After nearly three years of pandemic-related upheavals to live performance, there’s a distinctive energy that is shared by Coastal Virginia’s arts curators. “Knock on wood,” they say, as they talk about the seasons they have lovingly put together. “Fingers crossed,” they add, as they imagine crowds of theatergoers in houses that have stood eerily empty, dust motes sifting past empty prosceniums and crushed-velvet seats.
Virginia Stage Company (VSC) Managing Director Jeff Ryder shares the sentiment as he looks toward the VSC’s dynamic 44th season. “The first thing that I’m excited about is to do a full season of theater on our stage,” says Ryder.
He says that the season will begin with two powerhouse shows that had to be cancelled in previous years, Cat on a Hot Tin Roof and The Hobbit. VSC’s season offerings will include the company’s blend of favorites like A Merry Little Christmas Carol and Shakespeare’s Henry V with modern tours de force like Pearl Cleage’s Angry, Raucous, and Shamelessly Gorgeous, fast-paced comedy whodunnit The 39 Steps and a 90-minute one-woman play about Nina Simone.
“I think we’ve got an exciting lineup that’s representative of what we do best,” says Ryder.
Local collaborations have been an important part of the VSC’s mission. For the upcoming season, VSC will be continuing collaborations with the Norfolk State University Theatre Company and the Governor’s School for the Arts. Last season, the NSU Theatre Company and VSC coproduced Dream Girls, which was directed by NSUTC Artistic Director Anthony Stockard, and this season the two organizations will coproduce Shakespeare’s Henry V.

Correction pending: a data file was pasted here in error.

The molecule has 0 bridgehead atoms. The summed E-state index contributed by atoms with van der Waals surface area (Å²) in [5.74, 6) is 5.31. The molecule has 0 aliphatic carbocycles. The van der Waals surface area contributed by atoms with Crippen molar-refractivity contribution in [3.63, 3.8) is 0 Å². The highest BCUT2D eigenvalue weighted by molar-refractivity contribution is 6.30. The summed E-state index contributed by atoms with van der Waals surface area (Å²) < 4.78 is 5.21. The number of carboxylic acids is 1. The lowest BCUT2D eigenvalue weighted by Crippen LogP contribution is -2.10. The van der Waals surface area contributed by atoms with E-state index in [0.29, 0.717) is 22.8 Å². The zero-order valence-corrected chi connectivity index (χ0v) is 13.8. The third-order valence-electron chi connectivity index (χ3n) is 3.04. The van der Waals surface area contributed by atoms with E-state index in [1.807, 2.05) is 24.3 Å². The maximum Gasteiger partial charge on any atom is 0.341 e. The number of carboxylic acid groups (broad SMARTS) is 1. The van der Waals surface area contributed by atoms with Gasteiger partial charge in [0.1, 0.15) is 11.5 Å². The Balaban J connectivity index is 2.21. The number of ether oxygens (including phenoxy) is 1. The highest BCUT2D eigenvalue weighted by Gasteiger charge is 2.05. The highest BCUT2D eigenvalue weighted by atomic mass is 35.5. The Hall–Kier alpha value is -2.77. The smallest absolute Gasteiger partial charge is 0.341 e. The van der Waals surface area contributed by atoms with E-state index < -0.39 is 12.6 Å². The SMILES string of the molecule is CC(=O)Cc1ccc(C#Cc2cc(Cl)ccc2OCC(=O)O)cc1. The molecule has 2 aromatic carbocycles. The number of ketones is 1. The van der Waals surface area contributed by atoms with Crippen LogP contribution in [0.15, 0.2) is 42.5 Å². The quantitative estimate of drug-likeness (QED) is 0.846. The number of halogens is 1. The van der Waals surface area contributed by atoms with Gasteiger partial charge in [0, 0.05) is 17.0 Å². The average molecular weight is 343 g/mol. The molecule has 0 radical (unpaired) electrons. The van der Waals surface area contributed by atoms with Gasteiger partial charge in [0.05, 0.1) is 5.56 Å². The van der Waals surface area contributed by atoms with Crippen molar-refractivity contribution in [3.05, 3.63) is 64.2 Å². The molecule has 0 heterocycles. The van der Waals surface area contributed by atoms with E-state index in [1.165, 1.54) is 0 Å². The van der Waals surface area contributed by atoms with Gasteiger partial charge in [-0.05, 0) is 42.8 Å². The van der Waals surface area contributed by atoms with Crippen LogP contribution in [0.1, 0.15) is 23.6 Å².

“It’s a wonderful collaboration,” says Ryder. “It’s great for us to get to work with the students, and I think it’s wonderful for the students to have a professional theater experience at the Wells Theatre. And for our patrons to get to see the work that the students are doing, which is professional quality.”
This season VSC will collaborate with the Governor’s School for the Arts on The Hobbit, with some students performing in the cast and others working on production elements like set design.
Ryder stresses that though theater is back at VSC and in Coastal Virginia, there’s still a lot of work ahead, and the performing arts needs audience support.
“I hope that people will understand the challenges that we’re dealing with this year in particular,” he says. “We’re trying to continue doing what we do best, which is bring people together, tell important stories that need to be heard and do that in a professional theater setting. I hope that people will be excited to get back to the theater.”
For more information visit VaStage.org.